Having spent more than 13 years supporting a variety of companies' IT environments, and having seen numerous implementations of data consolidation in various companies, I can tell you that I agree without reservation that centralizing storage has many tangible benefits.
It was my desire to centralize and consolidate the chaos of the different environments I constantly found myself working in that led me into the storage industry in the first place. Admittedly, there are a lot of different companies with many different solutions out there all offering ways to centralize data. This is because centralizing data is a valuable investment for a company and a lucrative business for providers.
To me, centralizing storage is more than providing just the underlying technology. An IT organization, from the IT managers up to the CTO's and CFO's forms a long term working relationship -- a partnership with a storage solution company. Working together they should be able to arrive at an informed consensus where one or more of many compelling technologies (such as NAS, SAN or virtualization) are matched with specific requirements of that customer's business -- to deliver a complete solution providing maximum benefit.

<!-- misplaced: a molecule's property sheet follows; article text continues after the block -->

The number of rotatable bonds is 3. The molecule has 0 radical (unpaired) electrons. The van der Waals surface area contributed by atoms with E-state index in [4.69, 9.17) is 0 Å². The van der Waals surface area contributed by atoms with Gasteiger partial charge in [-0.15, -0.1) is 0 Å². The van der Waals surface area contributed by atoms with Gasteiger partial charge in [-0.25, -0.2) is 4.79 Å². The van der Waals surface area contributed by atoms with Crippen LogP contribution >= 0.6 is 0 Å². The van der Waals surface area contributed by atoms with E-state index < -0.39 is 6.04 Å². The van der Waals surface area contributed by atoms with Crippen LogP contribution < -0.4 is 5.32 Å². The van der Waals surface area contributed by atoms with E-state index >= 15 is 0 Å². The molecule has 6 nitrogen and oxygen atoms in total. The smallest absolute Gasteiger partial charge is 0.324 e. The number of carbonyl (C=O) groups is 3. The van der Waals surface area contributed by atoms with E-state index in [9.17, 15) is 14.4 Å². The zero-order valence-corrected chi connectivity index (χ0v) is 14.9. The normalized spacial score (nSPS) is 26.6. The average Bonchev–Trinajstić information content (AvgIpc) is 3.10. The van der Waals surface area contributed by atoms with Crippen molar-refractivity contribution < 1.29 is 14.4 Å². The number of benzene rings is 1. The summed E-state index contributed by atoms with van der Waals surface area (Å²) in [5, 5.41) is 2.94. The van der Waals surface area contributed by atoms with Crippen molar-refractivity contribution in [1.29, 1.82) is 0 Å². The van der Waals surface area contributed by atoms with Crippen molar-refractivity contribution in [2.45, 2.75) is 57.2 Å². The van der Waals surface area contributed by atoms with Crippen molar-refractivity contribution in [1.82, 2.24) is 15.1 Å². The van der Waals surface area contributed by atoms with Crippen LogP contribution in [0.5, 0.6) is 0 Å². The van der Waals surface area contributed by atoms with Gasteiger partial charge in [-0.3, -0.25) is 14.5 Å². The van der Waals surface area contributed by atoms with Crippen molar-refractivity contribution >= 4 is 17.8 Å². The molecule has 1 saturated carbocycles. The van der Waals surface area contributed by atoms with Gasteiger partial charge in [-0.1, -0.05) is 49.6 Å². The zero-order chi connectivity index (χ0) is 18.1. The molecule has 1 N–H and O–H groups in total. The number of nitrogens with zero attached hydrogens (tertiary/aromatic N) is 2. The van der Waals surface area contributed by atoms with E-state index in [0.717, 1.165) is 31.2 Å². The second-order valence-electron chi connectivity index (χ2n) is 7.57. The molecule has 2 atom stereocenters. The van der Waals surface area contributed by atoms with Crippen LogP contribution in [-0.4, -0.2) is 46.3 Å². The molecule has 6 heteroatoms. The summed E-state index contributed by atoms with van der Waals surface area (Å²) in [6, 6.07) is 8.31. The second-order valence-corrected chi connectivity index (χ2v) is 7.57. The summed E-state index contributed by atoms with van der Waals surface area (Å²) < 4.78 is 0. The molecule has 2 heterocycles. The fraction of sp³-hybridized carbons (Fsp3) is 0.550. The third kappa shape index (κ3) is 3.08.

I have listed below the more common requirements. These requirements could be re-arranged in a variety of different ways -- depending upon the specific business needs of a company. Of course, some companies, especially smaller ones, might need only a few of these requirements, but no one wants to buy into a solution that has no room for growth or flexibility to meet changing business requirements.Click for Part II of Joel's consolidation definition
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